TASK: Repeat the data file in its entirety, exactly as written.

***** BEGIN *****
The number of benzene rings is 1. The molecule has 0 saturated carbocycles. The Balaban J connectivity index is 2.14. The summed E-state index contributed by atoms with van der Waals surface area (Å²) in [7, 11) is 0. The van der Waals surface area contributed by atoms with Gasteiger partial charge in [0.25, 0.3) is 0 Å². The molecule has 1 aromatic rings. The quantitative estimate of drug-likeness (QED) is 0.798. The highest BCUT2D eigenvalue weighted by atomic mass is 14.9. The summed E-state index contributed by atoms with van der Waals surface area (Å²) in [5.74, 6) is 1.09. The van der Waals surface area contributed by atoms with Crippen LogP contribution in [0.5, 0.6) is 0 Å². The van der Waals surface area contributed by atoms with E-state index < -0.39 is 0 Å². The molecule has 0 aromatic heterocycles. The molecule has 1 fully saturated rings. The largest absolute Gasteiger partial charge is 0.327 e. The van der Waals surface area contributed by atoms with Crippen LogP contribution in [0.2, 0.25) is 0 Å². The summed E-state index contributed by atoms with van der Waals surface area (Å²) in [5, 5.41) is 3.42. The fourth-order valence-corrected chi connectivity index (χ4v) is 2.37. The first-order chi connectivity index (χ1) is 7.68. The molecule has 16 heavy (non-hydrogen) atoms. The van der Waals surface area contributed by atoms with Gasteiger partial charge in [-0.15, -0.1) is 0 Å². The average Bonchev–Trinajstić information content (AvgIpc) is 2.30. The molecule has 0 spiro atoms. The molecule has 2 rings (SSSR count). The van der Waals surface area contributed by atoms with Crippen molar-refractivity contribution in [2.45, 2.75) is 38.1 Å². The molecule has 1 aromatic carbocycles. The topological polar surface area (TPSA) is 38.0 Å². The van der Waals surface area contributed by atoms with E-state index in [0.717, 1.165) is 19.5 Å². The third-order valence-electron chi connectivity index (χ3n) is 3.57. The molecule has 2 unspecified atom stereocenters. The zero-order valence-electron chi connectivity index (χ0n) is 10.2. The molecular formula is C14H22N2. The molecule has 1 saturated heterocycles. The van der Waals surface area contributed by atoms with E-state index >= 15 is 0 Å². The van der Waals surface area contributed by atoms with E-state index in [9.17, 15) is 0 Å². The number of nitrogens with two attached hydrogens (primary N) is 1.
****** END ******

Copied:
The number of benzene rings is 1. The molecule has 0 saturated carbocycles. The Balaban J connectivity index is 2.14. The summed E-state index contributed by atoms with van der Waals surface area (Å²) in [7, 11) is 0. The van der Waals surface area contributed by atoms with Gasteiger partial charge in [0.25, 0.3) is 0 Å². The molecule has 1 aromatic rings. The quantitative estimate of drug-likeness (QED) is 0.798. The highest BCUT2D eigenvalue weighted by atomic mass is 14.9. The summed E-state index contributed by atoms with van der Waals surface area (Å²) in [5.74, 6) is 1.09. The van der Waals surface area contributed by atoms with Crippen LogP contribution in [0.5, 0.6) is 0 Å². The van der Waals surface area contributed by atoms with E-state index < -0.39 is 0 Å². The molecule has 0 aromatic heterocycles. The molecule has 1 fully saturated rings. The largest absolute Gasteiger partial charge is 0.327 e. The van der Waals surface area contributed by atoms with Crippen LogP contribution in [0.2, 0.25) is 0 Å². The summed E-state index contributed by atoms with van der Waals surface area (Å²) in [5, 5.41) is 3.42. The fourth-order valence-corrected chi connectivity index (χ4v) is 2.37. The first-order chi connectivity index (χ1) is 7.68. The molecule has 16 heavy (non-hydrogen) atoms. The van der Waals surface area contributed by atoms with Gasteiger partial charge in [-0.15, -0.1) is 0 Å². The average Bonchev–Trinajstić information content (AvgIpc) is 2.30. The molecule has 0 spiro atoms. The molecule has 2 rings (SSSR count). The van der Waals surface area contributed by atoms with Crippen molar-refractivity contribution in [2.45, 2.75) is 38.1 Å². The molecule has 1 aromatic carbocycles. The topological polar surface area (TPSA) is 38.0 Å². The van der Waals surface area contributed by atoms with E-state index in [0.717, 1.165) is 19.5 Å². The third-order valence-electron chi connectivity index (χ3n) is 3.57. The molecule has 2 unspecified atom stereocenters. The zero-order valence-electron chi connectivity index (χ0n) is 10.2. The molecular formula is C14H22N2. The molecule has 1 saturated heterocycles. The van der Waals surface area contributed by atoms with E-state index >= 15 is 0 Å². The van der Waals surface area contributed by atoms with E-state index in [9.17, 15) is 0 Å². The number of nitrogens with two attached hydrogens (primary N) is 1.